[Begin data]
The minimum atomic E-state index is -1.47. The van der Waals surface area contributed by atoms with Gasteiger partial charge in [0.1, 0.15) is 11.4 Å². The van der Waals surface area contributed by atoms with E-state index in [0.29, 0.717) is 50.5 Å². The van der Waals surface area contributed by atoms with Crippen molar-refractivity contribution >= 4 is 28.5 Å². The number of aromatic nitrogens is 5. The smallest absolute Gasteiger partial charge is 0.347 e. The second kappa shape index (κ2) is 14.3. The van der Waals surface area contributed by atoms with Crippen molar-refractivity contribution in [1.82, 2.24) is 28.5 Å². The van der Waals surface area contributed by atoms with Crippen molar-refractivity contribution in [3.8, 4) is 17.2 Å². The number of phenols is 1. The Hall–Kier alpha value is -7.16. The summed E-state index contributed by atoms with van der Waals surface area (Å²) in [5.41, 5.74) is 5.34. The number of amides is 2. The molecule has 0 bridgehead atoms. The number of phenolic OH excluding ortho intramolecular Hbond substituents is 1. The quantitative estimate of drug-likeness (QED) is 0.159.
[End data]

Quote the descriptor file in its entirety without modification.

The minimum atomic E-state index is -1.47. The van der Waals surface area contributed by atoms with Gasteiger partial charge in [0.1, 0.15) is 11.4 Å². The van der Waals surface area contributed by atoms with E-state index in [0.29, 0.717) is 50.5 Å². The van der Waals surface area contributed by atoms with Crippen molar-refractivity contribution >= 4 is 28.5 Å². The number of aromatic nitrogens is 5. The smallest absolute Gasteiger partial charge is 0.347 e. The second kappa shape index (κ2) is 14.3. The van der Waals surface area contributed by atoms with Crippen molar-refractivity contribution in [1.82, 2.24) is 28.5 Å². The van der Waals surface area contributed by atoms with Crippen molar-refractivity contribution in [3.8, 4) is 17.2 Å². The number of phenols is 1. The Hall–Kier alpha value is -7.16. The summed E-state index contributed by atoms with van der Waals surface area (Å²) in [5.41, 5.74) is 5.34. The number of amides is 2. The molecule has 0 bridgehead atoms. The number of phenolic OH excluding ortho intramolecular Hbond substituents is 1. The quantitative estimate of drug-likeness (QED) is 0.159.